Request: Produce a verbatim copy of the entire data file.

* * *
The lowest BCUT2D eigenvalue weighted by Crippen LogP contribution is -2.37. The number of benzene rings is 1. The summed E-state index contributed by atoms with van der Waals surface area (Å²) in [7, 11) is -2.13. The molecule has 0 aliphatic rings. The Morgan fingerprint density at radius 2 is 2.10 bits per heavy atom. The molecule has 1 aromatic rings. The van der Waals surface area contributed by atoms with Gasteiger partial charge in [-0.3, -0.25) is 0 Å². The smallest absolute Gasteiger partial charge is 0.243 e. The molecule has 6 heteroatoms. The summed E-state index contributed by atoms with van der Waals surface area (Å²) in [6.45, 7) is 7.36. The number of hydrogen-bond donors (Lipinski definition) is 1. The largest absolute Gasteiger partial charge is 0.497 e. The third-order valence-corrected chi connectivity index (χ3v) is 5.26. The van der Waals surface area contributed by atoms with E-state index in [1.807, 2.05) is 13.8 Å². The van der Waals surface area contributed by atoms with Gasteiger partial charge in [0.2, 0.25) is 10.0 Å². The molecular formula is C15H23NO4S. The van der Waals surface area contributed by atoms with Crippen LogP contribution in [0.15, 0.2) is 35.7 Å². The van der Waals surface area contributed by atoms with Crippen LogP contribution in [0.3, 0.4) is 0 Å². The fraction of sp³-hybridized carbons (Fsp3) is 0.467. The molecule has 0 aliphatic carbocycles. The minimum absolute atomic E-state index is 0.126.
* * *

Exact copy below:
The lowest BCUT2D eigenvalue weighted by Crippen LogP contribution is -2.37. The number of benzene rings is 1. The summed E-state index contributed by atoms with van der Waals surface area (Å²) in [7, 11) is -2.13. The molecule has 0 aliphatic rings. The Morgan fingerprint density at radius 2 is 2.10 bits per heavy atom. The molecule has 1 aromatic rings. The van der Waals surface area contributed by atoms with Gasteiger partial charge in [-0.3, -0.25) is 0 Å². The smallest absolute Gasteiger partial charge is 0.243 e. The molecule has 6 heteroatoms. The summed E-state index contributed by atoms with van der Waals surface area (Å²) in [6.45, 7) is 7.36. The number of hydrogen-bond donors (Lipinski definition) is 1. The largest absolute Gasteiger partial charge is 0.497 e. The third-order valence-corrected chi connectivity index (χ3v) is 5.26. The van der Waals surface area contributed by atoms with E-state index in [1.807, 2.05) is 13.8 Å². The van der Waals surface area contributed by atoms with Gasteiger partial charge in [0.2, 0.25) is 10.0 Å². The molecular formula is C15H23NO4S. The van der Waals surface area contributed by atoms with Crippen LogP contribution in [0.15, 0.2) is 35.7 Å². The van der Waals surface area contributed by atoms with Crippen LogP contribution in [0.3, 0.4) is 0 Å². The fraction of sp³-hybridized carbons (Fsp3) is 0.467. The molecule has 0 aliphatic carbocycles. The minimum absolute atomic E-state index is 0.126.